“Once the Author is gone, the claim to “decipher” a text becomes quite useless. To give an Author to a text is to impose upon that text a stop clause, to furnish it with a final signification, to close the writing. This conception perfectly suits criticism, which can then take as its major task the discovery of the Author (or his hypostases: society, history, the psyche, freedom) beneath the work: once the Author is discovered, the text is “explained:’ the critic has conquered; hence it is scarcely surprising not only that, historically, the reign of the Author should also have been that of the Critic, but that criticism (even “new criticism”) should be overthrown along with the Author“
Stop. Now read the quote again. Barthes is making a point fitting to a T for this blog. He makes the argument that with writing, the Author dies when he then spins his web of words to be read. The Author and the Critic die as the reader/player is
born.To find the authorship of any work, if not already specifically named, is superfluous, because the interpretation is now simply speculation. I thought this was pertinent to bring to this discovery in order to establish the boundaries of this inquiry. As I have now established that this argument a fruitless endeavor, I may now proceed .
Well, lets start with how much of a noob I am. I ordered Civilization VI for the PC on Amazon a couple weeks before we began this choice game. It was only after trying to insert the game into my 2012 Macintosh laptop that I came to a Simpson Homer “dope” moment. If you are ignorant to the fact that PC games do not work on the Mac like myself, then now ya know. Oh, and did I mention that the software update on my Mac needed to play Civ VI crashed my hard drive. So I eventually went to the App Store on the my new stupidly expensive Mac (not happy Apple) and purchased the correct version of Civilization VI and returned the useless PC game, well useless for me. For those who have yet to play this game, please do. Basically you start in a mysterious spot on a map with a random arrangement of continents and resources such as horses, iron, marble, fish, etc.. You then compete online or against a bunch of AI controlled Political leaders to grow and fight for resources, land, and advancement of your culture. Awesome.
As you can see from the list on the left in photo 1a, it is quite obvious through one Google search who these particular companies/people are. When I tried to look on some forums and such to find individuals contributions, and finally found a video of the artist from before the game was released. What’s that you say, it says there is specific artist and designer? Indeed, in the Interview of Brian Bussatti he goes into detail the changes from Civilization V and what specifically they did in in cooperation with the design team , although never specifically mentioning Ed Beach. That leads me to the logical conclusion that this game took many teams of artists and designers, as told by the credits.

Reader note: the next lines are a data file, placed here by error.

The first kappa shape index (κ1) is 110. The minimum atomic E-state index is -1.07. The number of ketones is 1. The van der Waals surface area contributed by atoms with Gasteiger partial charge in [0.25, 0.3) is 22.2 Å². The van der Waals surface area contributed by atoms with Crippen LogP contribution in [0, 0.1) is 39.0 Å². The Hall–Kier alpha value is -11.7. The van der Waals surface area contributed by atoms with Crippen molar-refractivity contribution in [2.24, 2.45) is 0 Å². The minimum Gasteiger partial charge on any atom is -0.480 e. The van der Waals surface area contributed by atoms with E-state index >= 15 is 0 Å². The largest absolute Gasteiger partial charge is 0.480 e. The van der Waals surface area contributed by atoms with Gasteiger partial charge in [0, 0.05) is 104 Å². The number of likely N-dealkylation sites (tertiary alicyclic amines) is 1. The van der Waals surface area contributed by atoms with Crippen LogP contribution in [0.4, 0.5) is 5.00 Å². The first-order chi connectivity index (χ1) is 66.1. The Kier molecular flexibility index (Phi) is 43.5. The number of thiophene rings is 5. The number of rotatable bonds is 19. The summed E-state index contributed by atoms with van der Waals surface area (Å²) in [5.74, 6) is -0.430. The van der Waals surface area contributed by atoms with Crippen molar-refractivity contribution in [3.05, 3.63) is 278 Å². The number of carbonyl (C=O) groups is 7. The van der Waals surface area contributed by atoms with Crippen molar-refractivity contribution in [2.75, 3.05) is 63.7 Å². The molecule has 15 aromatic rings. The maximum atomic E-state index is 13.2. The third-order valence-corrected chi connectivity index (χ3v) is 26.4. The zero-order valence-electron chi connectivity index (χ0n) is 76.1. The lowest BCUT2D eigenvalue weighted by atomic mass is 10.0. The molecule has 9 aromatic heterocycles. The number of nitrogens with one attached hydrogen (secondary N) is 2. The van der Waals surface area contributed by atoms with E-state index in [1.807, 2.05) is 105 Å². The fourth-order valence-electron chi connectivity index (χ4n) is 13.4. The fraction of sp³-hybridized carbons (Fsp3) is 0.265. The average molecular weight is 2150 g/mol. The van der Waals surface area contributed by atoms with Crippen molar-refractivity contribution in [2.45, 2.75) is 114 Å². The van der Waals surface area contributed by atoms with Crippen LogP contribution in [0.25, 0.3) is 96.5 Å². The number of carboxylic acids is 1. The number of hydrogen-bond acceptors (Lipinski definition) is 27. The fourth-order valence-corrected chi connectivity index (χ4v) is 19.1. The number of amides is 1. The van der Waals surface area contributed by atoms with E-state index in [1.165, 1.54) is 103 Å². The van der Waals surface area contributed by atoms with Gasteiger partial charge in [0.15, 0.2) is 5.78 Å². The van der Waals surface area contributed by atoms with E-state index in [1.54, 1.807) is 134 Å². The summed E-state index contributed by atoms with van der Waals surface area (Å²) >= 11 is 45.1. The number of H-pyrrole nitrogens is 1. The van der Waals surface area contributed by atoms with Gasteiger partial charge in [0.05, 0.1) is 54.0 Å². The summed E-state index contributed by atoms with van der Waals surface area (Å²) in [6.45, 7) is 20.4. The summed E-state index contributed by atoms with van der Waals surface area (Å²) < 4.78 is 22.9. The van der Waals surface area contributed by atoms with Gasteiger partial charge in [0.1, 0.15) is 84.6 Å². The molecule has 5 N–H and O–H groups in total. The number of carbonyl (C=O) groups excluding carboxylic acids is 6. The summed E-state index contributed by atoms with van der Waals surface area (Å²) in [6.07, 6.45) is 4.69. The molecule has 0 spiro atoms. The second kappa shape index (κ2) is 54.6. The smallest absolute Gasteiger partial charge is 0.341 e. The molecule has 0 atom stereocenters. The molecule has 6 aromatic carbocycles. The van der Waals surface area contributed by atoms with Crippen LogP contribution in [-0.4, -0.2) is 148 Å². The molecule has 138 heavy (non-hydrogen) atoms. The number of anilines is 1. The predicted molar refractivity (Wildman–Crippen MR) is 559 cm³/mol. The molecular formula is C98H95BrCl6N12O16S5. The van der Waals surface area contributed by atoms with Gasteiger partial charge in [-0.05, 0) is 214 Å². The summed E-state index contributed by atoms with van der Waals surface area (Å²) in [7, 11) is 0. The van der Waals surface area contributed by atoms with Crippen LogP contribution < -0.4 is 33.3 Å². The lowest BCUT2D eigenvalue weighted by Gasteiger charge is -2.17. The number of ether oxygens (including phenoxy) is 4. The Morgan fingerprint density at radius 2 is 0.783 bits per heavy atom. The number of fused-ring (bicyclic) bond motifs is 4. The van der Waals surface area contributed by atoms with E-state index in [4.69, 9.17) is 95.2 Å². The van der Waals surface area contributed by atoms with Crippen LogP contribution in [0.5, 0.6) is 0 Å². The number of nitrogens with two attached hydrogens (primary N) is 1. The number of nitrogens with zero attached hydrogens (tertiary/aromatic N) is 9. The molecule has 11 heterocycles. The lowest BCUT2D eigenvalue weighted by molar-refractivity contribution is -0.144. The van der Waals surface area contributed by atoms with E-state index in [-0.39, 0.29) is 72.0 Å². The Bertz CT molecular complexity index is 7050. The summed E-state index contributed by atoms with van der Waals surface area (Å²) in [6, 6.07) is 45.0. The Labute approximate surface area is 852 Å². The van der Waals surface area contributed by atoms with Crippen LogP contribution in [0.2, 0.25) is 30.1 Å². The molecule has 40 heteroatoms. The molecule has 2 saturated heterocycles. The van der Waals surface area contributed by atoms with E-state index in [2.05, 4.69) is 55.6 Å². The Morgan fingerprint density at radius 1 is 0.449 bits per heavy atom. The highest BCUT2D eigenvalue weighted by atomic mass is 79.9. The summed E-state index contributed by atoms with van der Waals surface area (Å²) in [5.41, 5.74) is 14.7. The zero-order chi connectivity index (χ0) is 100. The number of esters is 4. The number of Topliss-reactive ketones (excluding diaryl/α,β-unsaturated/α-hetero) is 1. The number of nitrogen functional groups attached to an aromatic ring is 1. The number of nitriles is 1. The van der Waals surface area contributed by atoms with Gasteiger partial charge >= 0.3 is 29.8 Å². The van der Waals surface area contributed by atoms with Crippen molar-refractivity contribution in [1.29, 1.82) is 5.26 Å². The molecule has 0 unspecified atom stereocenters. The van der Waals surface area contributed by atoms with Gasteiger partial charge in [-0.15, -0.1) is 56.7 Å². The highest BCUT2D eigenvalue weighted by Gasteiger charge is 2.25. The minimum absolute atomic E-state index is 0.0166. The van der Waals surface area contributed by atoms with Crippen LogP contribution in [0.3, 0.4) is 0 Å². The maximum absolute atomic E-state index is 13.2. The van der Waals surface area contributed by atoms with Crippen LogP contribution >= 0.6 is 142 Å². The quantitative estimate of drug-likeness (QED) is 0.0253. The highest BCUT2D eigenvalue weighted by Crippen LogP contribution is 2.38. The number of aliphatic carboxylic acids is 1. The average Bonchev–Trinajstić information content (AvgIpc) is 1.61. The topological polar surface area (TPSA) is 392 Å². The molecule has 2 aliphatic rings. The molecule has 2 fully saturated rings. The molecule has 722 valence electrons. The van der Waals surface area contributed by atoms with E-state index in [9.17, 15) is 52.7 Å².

So then who is the “author”? Is it the Developer Firaxis games, which orchestrated the creation or Ed Beach and / or Brian Busatti’s teams? Good question. Is it right to attribute the authorship of this game to a single perspective, a single person or even a small group of people? Good question. I would answer to the second question, no. It would be a detriment to the entirety of the Civilization VI game to narrow the perspective of the collaborative success. It would be better, in my opinion, to indeed think of the author as a meta-being that encompasses every person that touched the game and furthered it to its end by invoking their personal perspective/style. Because you simply cannot, CANNOT, claim the specific from that which was created by the general. In that, to name one person/company is simply a lie.
Now that I have established the “author” of both Civilization and this blog post, it would be wise to partially retract my 1st objection in the name of the dialectic argument of authorship in respect to video games. The creation cannot be treated simply as an author of one essay, but instead as a Collective Activity as described by Howard Becker. The shear amount of work and man power needed to produce the games we see today with all of their aesthetic trimmings and wonderful design.